“I still find harmony exciting, although it doesn’t have much relevance to what I’m building in my system,” Braxton said. “I’ve always loved the repertoire, and now and then I need to go outside my model, to experience and learn compositions by other people, to stay sharp with the instrument. I can use that material and not be plagued by generic definitions about rhythmic logics or harmonic logics. As with my own music, I try to move it around, do different things, so that I can stay excited, and not simply try to play the composition in the same way that one of my heroes might have.”

No longer writing Ghost Trance compositions, Braxton now is building models to work through the implications of “staccato line logics,” his fourth linguistic “House,” or “sonic geometry.”

“Fourth House Emanations will involve interactive video, interactive electronics, and poetics,” said Braxton, who has studied SuperCollider programming language over the last 30 months. “I am trying to move towards holistic strategies that factor body movement, spatial location, poetic disposition, real time interactive experiences, virtual positioning, conversion experiences—a kind of expansion of the Disneyland experience.” One typology already in play is Braxton’s installatory Sonic Genome Project, in which musicians move within a physical space of any scale, allowing an audience member—“friendly experiencer” in Braxtonese—to hear a nuanced viola-accordion-bass trio in one quadrant, four squawling saxophones in another. Other subsets are Falling River music (“extraction from graphic visual scores, like playing from a painting”), Diamond Curtain Wall music (interactive electronics), and Echo Mirror House Musics (“all the material from every CD I’ve ever made will be put on iPods and used as electronic music with video”).

Even more phantasmagoric are the GPS-like “Lydia” musics, now in beta-testing. “For instance, I play a note, BUHMP, and on the screen you see this road, a highway is moving, you’re going forward,” he said. “Let’s say I play BUM-BUH-BUH-BUHMP. If it’s correct code, then the road goes to the right. If I say, VOO-OO-OOM-OO-VOOMP, it maybe goes up this road to a target at Sam’s House.”

Braxton is “in a panic” about the slow pace of his “opera complex cycle.” “The way things are setting up, I won’t finish until I’m in my eighties,” he said. “I want to retire. I’ll get a pension, and I can wake up and compose for as long as I can go, and maybe in my seventies I can catch up with my original projections.

“My experiences for the last forty years haven’t been money experiences. In fact, I usually pay to play. People say Braxton has a lot of CDs out. I have documented my work because for me, a CD is closure to a project, and I can go to the next one. I just try to avoid situations where I go into debt for eight years, like I did for Trillium R after the MacArthur. Although in the next five years, if I have to, I’ll be ready for the next 8-year plunge, because I plan to get at least two more operas performed before leaving this planet—if I have my health.”

 

Anthony Braxton (Wesleyan, April 9, 2007):

TP:   In the office, there’s a stack of CDs—Stockhausen, Samstag aus Licht, your London concerts, Women In Jazz, Stockhausen’s piano pieces, Jimmy Giuffre 3, Coltrane, One Down, One Up (Half Note), Max and Dizzy in Paris and Max and Hassan—amongst other things. Plus a big pile of books. Eddie Harris’ Intervallistic Concept Book, Bill Dobbins, Hanon… Quite an office. And a magazine with Wynton on the cover.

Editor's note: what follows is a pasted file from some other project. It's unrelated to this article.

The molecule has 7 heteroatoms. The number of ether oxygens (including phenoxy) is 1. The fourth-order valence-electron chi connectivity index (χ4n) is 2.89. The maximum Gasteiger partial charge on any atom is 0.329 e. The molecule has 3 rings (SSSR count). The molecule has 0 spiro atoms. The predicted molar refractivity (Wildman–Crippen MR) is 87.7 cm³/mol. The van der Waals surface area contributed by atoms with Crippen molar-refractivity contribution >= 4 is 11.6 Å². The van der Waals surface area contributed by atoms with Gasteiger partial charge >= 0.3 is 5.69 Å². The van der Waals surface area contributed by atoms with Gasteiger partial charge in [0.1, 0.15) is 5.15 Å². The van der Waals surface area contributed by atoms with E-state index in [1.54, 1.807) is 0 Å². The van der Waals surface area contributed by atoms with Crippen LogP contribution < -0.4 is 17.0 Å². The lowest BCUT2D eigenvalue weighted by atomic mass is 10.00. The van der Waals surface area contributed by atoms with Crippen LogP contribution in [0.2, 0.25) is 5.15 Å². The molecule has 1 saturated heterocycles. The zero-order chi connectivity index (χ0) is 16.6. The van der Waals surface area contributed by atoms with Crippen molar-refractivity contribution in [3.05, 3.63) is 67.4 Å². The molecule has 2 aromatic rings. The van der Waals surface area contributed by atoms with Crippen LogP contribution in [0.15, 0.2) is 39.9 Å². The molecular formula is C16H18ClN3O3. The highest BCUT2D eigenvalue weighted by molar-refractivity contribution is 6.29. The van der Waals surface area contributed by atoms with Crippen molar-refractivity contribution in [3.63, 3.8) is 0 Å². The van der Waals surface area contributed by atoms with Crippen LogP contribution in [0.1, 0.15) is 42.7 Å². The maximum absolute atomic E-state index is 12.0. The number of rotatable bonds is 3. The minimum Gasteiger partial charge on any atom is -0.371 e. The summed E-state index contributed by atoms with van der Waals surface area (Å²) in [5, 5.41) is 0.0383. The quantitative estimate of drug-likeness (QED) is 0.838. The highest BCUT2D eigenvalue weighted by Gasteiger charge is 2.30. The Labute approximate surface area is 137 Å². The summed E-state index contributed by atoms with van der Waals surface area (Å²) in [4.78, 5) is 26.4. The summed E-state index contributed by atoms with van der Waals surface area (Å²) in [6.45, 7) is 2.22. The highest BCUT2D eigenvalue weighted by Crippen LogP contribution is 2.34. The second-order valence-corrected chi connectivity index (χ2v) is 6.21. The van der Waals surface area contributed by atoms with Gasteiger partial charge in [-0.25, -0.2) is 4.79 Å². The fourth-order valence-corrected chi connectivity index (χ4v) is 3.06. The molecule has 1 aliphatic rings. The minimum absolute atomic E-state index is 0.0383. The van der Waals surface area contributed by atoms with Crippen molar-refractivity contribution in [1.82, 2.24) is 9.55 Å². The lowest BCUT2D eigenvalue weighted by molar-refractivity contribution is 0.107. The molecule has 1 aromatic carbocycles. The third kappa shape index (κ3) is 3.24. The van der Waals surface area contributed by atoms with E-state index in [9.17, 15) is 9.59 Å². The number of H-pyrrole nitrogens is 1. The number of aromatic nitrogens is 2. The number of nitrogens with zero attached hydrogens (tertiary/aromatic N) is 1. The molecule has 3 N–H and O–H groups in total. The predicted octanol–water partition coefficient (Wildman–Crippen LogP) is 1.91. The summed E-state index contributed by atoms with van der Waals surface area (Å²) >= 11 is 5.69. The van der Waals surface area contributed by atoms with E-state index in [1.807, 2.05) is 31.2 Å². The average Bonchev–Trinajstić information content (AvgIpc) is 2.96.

BRAXTON:   It’s Jazz Education. Just came in.

TP:   A newish Mac computer. So here we are. We were just talking about jazz scholarship, and you were saying that this has all of a sudden become a very important period, and you were moving towards speaking of 9/11 as a restructural transformational moment.

BRAXTON:   My point was that when I think about this time period and dynamic challenges that we find ourselves as a country facing, I find myself very much aware that the America of post 9/11 is a point of the past, and that on the other side of the dynamics of this war that we’re dealing with, which is starting to define everything…on the other side of the Iraqi war will be a different America. I feel that events and decisions and thoughts taking place in this time period are very important as we look at the thrust continuum of American culture, asking ourselves where are we in the pendulum of time. Are we going the way of Empire or are the complexities we’re dealing with in this time period something that we can adjust to? Understanding that our country seems to fall into these kind of conflicts every seven years.

I would also say this. Remember when President Eisenhower said, “Beware of the military-industrial complex.” It seems to me that in the 1960s, President Eisenhower’s insight would continue to deepen, although the parameters of that depth would change, of course. In fact, the military’s share of the GDP in this time period is less than in the 1950s. But even so, it would be in the 1960s when, as you know, social reality in America opened up in a dynamic way. That opening was not separate from the misadventures that took place with our political leaders, and the political decision to go into Vietnam, which made no sense—even now, when I think about it. Why was it necessary to have this conflict? So here we are again, and we’re faced with the dimensions of this escalating train wreck on one end. On the other end, we’re faced with dynamic breakthroughs in human technologies and vibrational potential. How to balance out these synergies in a way that would be conducive for a healthy, relevant world position once we’re on the other side of these challenges?